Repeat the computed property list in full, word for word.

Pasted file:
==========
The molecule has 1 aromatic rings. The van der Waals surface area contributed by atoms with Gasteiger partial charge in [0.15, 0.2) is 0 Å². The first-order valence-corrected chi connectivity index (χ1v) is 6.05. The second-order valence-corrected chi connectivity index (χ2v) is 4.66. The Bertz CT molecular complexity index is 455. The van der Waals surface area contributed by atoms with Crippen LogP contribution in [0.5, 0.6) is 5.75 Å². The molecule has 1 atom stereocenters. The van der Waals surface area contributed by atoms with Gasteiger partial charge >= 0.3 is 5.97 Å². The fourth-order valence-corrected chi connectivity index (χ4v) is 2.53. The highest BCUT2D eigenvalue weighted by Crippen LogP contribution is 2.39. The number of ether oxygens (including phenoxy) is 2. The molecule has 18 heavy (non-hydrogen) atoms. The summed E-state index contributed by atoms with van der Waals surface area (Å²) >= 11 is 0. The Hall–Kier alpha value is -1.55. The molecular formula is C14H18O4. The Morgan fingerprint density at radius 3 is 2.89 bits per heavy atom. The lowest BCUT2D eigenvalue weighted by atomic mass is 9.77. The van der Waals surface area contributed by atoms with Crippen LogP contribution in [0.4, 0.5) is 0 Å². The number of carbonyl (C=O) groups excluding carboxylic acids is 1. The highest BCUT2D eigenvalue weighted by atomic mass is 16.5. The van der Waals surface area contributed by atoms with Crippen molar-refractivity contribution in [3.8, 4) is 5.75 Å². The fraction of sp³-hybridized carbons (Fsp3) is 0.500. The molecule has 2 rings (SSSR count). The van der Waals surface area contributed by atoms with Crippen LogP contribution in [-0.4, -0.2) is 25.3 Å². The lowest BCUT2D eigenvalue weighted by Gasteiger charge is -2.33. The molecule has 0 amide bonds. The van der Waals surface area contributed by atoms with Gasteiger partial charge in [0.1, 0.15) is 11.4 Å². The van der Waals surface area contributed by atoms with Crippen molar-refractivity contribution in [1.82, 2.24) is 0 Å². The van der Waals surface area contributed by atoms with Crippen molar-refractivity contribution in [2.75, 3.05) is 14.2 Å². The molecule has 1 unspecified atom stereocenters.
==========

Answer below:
The molecule has 1 aromatic rings. The van der Waals surface area contributed by atoms with Gasteiger partial charge in [0.15, 0.2) is 0 Å². The first-order valence-corrected chi connectivity index (χ1v) is 6.05. The second-order valence-corrected chi connectivity index (χ2v) is 4.66. The Bertz CT molecular complexity index is 455. The van der Waals surface area contributed by atoms with Crippen LogP contribution in [0.5, 0.6) is 5.75 Å². The molecule has 1 atom stereocenters. The van der Waals surface area contributed by atoms with Gasteiger partial charge >= 0.3 is 5.97 Å². The fourth-order valence-corrected chi connectivity index (χ4v) is 2.53. The highest BCUT2D eigenvalue weighted by Crippen LogP contribution is 2.39. The number of ether oxygens (including phenoxy) is 2. The molecule has 18 heavy (non-hydrogen) atoms. The summed E-state index contributed by atoms with van der Waals surface area (Å²) >= 11 is 0. The Hall–Kier alpha value is -1.55. The molecular formula is C14H18O4. The Morgan fingerprint density at radius 3 is 2.89 bits per heavy atom. The lowest BCUT2D eigenvalue weighted by atomic mass is 9.77. The van der Waals surface area contributed by atoms with Crippen LogP contribution in [0.4, 0.5) is 0 Å². The number of carbonyl (C=O) groups excluding carboxylic acids is 1. The highest BCUT2D eigenvalue weighted by atomic mass is 16.5. The van der Waals surface area contributed by atoms with Crippen molar-refractivity contribution in [3.8, 4) is 5.75 Å². The fraction of sp³-hybridized carbons (Fsp3) is 0.500. The molecule has 2 rings (SSSR count). The van der Waals surface area contributed by atoms with Crippen LogP contribution in [-0.4, -0.2) is 25.3 Å². The lowest BCUT2D eigenvalue weighted by Gasteiger charge is -2.33. The molecule has 0 amide bonds. The van der Waals surface area contributed by atoms with Gasteiger partial charge in [0.1, 0.15) is 11.4 Å². The van der Waals surface area contributed by atoms with Crippen molar-refractivity contribution in [1.82, 2.24) is 0 Å². The van der Waals surface area contributed by atoms with Crippen molar-refractivity contribution in [2.75, 3.05) is 14.2 Å². The molecule has 1 unspecified atom stereocenters.